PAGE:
What if novels were like software?
By novel, I mean a work of creative fiction that you write, that you want people to read and like.
You could write something kinda crappy, and release it.
Your friends and family would read it. They would offer suggestions. If it’s good enough, other people you don’t know might read it. They would have thoughts and feedback.
You would learn what most people like about it.
You would learn what most people don’t like about it.
If you find a bunch of people complaining that a character was racist or sexist, you would know that that was a bug in your novel.
You would get all this feedback from “the market” about what “they really want” from your “product”.
You could then create a backlog of feedback.
Then, you could prioritize your backlog.
Then, you could start planning future “releases” of your novel, with a less sexist character, or a less racist plot arc, or more impactful scene-setting, or prettier language.
Then you could “release” versions of your novel “iteratively”. Like software.
By the time a year goes by, you could have created something that more people like. Readers who already read your book might be curious to read it again, to see what changed. The rate of new readers interested in reading your book would increase, because the book will have gotten better. You could keep iterating on your novel until it was just so fantastic. And then, you will have ended up authoring a great novel — not all at once in one fell swoop, but over time, using readers’ feedback to make it perfect.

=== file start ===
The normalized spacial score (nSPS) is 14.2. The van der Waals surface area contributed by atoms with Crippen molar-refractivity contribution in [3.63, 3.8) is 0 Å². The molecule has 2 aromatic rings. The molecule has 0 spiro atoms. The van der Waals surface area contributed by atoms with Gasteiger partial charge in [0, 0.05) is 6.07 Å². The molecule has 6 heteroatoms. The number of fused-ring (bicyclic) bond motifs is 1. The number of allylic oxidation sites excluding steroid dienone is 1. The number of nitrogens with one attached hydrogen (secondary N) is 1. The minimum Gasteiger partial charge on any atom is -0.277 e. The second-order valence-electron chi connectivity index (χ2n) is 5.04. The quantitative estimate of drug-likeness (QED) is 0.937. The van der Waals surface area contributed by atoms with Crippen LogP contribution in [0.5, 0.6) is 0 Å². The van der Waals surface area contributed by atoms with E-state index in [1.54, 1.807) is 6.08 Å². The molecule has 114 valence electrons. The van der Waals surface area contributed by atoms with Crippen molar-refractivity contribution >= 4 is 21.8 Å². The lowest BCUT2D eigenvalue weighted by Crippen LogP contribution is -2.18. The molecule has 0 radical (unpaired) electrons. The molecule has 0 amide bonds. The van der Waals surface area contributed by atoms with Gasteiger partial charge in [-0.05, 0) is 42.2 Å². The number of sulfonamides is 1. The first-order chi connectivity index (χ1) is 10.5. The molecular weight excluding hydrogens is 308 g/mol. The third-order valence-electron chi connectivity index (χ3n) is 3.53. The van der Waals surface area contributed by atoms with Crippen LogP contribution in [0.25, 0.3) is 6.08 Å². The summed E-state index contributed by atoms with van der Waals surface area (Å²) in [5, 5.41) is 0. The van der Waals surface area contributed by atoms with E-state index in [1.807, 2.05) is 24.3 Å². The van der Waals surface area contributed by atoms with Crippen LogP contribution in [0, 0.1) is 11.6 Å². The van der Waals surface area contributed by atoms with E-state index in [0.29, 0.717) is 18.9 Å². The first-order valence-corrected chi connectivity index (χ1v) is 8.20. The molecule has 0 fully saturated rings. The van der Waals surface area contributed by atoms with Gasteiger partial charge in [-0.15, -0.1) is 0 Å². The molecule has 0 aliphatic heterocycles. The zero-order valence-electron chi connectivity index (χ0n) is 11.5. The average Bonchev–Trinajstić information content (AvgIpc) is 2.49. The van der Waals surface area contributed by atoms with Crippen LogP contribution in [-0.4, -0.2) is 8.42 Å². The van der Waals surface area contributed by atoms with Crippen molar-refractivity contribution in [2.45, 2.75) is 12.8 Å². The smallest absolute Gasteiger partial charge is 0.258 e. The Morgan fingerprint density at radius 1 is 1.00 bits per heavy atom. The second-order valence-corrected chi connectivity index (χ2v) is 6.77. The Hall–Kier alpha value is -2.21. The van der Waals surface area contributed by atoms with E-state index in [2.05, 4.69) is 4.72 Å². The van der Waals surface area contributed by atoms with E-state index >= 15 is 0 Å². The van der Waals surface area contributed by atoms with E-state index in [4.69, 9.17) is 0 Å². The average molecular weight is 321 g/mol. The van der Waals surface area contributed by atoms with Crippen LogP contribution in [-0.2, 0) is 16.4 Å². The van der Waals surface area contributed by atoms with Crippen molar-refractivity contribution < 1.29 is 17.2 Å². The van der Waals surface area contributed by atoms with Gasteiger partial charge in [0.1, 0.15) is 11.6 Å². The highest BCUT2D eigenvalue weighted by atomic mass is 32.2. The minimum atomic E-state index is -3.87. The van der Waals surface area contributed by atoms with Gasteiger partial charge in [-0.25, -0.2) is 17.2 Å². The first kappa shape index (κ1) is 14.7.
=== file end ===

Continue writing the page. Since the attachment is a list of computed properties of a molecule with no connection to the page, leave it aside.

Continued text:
The contemporary literature landscape would have so many beautiful and perfect works of art.
What if this worked for not just novels, but non-fiction?
What if this worked for not just non-fiction, but all writing?
What if this worked for scientific articles? Research papers? Journalism?
What if this worked for sculptures? All Art? Relationships? Concepts? Everything?
What if there was always a mindset that allowed for the first thing that is born into the world to be grossly imperfect, and processes to allow it to become better and better and even great?
This assumes, of course, standards for what makes writing, and just things, good or bad. But the newness of this concept, for me, is the ability to get something “out to the market” like what startups are always talking about. And allow it to exist, seen and touched even though you, the creator, knows there are things you didn’t get “right”. Create something full of what you think are mistakes, but find out from exposure to feedback which ones are really what people care about, and which ones you’d like to fix. Maybe some of the things you think are mistakes are things that a lot of people actually like!
That could be cool, I think! Maybe it would motivate many more people to try their hand at all creative endeavors. The expectation to come out with something “really good” on the first try would not exist! Less pressure, more art, and outputs that are always getting better!
This kinda already happens a little with things like corrections to an article or new versions of textbooks. But not with novels and stuff, that I’ve seen. I kinda wanna do this now with everything I create 🙂